NewsLong lines form and frustration grows as Cuba runs short of cash

Long lines form and frustration grows as Cuba runs short of cash

HAVANA — Alejandro Fonseca stood in line for several hours outside a bank in Havana hoping to withdraw Cuban pesos from an ATM, but when it was almost his turn, the cash ran out. He angrily hopped on his electric tricycle and traveled several kilometers to another branch where he finally managed to withdraw some money after wasting the entire morning.

“It shouldn’t be so difficult to get the money you earn by working,” the 23-year-old told The Associated Press in a recent interview.

Fonseca is one of an increasing number of frustrated Cubans who have to grapple with yet another hurdle while navigating the island’s already complicated monetary system — a shortage of cash.

Long queues outside banks and ATM’s in the capital, Havana, and beyond start forming early in the day as people seek cash for routine transactions like buying food and other essentials.

Experts say there are several reasons behind the shortage, all somehow related to Cuba’s deep economic crisis, one of the worst in decades.

Omar Everleny Pérez, a Cuban economist and university professor, says the main culprits are the government’s growing fiscal deficit, the nonexistence of banknotes with a denomination greater than 1,000 Cuban pesos (about $3 in the parallel market), stubbornly high inflation and the non-return of cash to banks.

“There is money, yes, but not in the banks,” said Pérez, adding that most of the cash is being held not by salaried workers, but by entrepreneurs and owners of small- and medium-size business who are more likely to collect cash from commercial transactions but are reluctant to return the money to the banks.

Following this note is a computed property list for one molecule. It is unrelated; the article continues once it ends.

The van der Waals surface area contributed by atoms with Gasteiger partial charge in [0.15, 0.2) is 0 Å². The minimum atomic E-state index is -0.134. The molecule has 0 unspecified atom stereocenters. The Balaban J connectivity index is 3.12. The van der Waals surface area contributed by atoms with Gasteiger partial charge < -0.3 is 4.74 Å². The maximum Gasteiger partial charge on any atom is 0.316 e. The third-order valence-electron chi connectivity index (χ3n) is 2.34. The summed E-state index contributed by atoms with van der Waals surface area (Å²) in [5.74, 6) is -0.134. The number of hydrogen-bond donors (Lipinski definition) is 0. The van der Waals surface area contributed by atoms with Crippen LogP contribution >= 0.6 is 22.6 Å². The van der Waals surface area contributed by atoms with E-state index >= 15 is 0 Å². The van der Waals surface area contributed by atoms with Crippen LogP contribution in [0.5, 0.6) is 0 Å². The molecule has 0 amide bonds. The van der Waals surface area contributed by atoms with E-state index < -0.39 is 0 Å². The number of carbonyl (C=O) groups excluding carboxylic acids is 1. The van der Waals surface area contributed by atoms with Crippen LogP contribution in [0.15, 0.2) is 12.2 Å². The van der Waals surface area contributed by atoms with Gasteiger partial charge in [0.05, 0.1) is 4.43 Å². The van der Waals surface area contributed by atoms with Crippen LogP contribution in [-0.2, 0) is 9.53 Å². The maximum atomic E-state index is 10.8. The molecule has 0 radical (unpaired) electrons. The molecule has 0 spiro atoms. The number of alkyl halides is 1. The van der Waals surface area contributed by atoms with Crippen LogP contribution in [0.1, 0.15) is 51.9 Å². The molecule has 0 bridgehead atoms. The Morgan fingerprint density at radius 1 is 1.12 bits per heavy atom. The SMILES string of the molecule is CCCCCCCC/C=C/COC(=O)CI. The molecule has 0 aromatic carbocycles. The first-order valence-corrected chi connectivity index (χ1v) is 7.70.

This, Pérez says, is either because they don’t trust the local banks or simply because they need the Cuban pesos to convert into foreign currency.

Most entrepreneurs and small business owners in Cuba have to import almost everything they sell or pay in foreign currency for the supplies needed to run their businesses. As a consequence, many end up hoarding Cuban pesos to later change into foreign currency on the informal market.

Converting those Cuban pesos to other currencies poses yet another challenge, as there are several, highly fluctuating exchange rates in the island.

For example, the official rate used by government industries and agencies is 24 pesos to the U.S. dollar, while for individuals, the rate is 120 pesos to the dollar. However, the dollar can fetch up to 350 Cuban pesos on the informal market.

Pérez notes that in 2018, 50% of the cash in circulation was in the hands of the Cuban population and the other half in Cuban banks. But in 2022, the latest year for which information is available, 70% of cash was in the wallets of individuals.

Cuban monetary authorities did not immediately respond to AP’s emailed request for comment.

The shortage of cash comes as Cubans grapple with a complex monetary system in which several currencies circulate,

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